Hurricanes bring strong winds, lots of rain, and high levels of anxiety. As a South Floridian, every hurricane season brings with it the uncertainty of a natural disaster heading my way.

Three years ago, during Hurricane Irma, I left my home in Cooper City, Florida and began driving north to avoid the potential dangers of the storm. With the unpredictability of the path, Irma continued to follow us and we ended driving all the way to South Carolina. During that trip, I realized the importance of helping teachers educate their students about hurricanes so that they better understand this natural disaster and how to prepare for it.

So, let’s start with the facts…

  • Hurricanes are named by the World Meteorological Organization and alternate alphabetically between boy and girl names. Hurricane names are retired if they caused great damage and destruction.
  • The eye of a hurricane is the center. There is usually little to no rain in the eye. It is surrounded by the eyewall which has the strongest winds.
  • A storm is classified as a hurricane if it has a wind speed of at least 74 miles per hour.  There are five categories of hurricanes identified by wind speed using the Saffir-Simpson Hurricane Wind Scale. A Category 5 hurricane has winds speed 157 miles per hour or greater.
  • Hurricanes form over warm waters near the equator. As these storms move over land, they become weaker.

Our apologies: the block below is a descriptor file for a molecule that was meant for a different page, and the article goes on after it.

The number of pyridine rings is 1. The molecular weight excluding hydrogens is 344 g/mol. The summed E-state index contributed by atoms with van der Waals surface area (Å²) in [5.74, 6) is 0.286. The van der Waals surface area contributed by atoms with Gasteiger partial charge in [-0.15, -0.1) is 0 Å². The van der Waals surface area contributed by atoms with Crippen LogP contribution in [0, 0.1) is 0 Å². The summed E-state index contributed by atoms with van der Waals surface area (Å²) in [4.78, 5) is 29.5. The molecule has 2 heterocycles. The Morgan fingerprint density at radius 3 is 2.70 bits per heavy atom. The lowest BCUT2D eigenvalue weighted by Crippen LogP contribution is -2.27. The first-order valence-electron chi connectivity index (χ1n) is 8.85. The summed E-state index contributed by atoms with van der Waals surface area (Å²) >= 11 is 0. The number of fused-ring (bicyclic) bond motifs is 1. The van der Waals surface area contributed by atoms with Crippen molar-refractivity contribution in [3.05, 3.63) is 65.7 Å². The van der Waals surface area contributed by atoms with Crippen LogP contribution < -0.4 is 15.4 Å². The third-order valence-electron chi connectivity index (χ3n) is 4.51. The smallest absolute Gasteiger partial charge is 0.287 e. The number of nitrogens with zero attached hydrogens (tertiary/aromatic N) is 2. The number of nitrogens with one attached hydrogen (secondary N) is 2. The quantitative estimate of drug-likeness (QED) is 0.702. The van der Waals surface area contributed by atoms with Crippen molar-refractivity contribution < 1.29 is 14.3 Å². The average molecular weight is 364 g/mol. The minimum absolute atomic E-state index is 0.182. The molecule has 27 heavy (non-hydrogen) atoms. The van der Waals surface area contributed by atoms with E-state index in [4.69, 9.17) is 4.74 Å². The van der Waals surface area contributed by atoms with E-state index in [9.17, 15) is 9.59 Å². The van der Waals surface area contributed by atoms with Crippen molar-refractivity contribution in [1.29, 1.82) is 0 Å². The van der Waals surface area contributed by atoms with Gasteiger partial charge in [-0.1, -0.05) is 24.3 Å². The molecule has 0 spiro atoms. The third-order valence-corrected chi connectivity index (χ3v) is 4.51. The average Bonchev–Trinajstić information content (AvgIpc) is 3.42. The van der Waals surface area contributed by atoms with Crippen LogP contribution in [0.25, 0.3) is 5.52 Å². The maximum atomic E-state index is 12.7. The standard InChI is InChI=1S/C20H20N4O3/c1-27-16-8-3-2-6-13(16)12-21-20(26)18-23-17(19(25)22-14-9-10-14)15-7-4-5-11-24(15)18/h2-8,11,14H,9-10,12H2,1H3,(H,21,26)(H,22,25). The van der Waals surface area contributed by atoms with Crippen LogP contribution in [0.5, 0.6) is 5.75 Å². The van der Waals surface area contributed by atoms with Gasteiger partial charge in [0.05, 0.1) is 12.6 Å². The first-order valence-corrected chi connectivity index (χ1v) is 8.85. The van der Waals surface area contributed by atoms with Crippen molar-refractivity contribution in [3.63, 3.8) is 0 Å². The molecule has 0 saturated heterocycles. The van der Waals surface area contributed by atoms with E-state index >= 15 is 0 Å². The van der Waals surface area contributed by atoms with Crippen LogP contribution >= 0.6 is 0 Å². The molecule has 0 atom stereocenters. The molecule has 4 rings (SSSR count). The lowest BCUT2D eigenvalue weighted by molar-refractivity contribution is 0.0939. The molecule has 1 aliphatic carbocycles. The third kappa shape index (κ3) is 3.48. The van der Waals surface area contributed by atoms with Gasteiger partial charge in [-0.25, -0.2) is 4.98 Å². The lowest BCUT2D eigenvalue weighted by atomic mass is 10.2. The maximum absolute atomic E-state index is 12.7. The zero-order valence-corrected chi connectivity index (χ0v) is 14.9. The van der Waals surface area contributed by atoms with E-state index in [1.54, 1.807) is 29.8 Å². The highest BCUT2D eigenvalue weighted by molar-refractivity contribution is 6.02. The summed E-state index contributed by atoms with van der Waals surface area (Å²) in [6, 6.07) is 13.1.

• Hurricane season begins in June and ends in November.

Depending on your location, your students’ background knowledge about hurricanes will vary. It’s important to introduce and review important key vocabulary terms. I like to place the vocabulary cards in a pocket chart so students can easily see them and use them when needed. Students can also use them at centers to help them research and learn information about hurricanes. Labeling a diagram of a hurricane also helps students visualize and better understand this natural disaster.

In order to check for students’ comprehension, I have students use text evidence to locate hurricane facts that they read about. Children like using different color crayons to underline the information that they find in the text. This activity provides students with an easy way to learn about hurricanes as well as use reading skills to help them comprehend.

Hurricane safety is very important. The Do/Don’t activity sheet provides practical tips to follow before, during, and after a hurricane. Students are then given an opportunity to create their own safety plan and Hurricane Safety Tips booklet. These activities allow students to generate their own ideas and show what they learned.  If your students live in an area that has hurricanes, have them share the plan/tips with their family members.

One of my favorite activities is My Meteorologist Report. Students pretend that they are news reporters and have to create their own weather report for a hurricane. I recommend letting the students present their reports to the class. Using props, such as a microphone and map could make it more enjoyable for the students. What a great way for students to practice their speaking and listening skills!

With hurricane season being from the beginning of June until the end of November, many students will either be directly impacted or will know someone who is. Learning about these natural disasters will help students have a better understanding of them.

Don’t forget to check out the resource in my TpT store! Comment below how you plan on teaching your students about hurricanes. Looking forward to learning from you!

Click the image to view the product on Teachers Pay Teachers.

Leave a Reply

Your email address will not be published. Required fields are marked *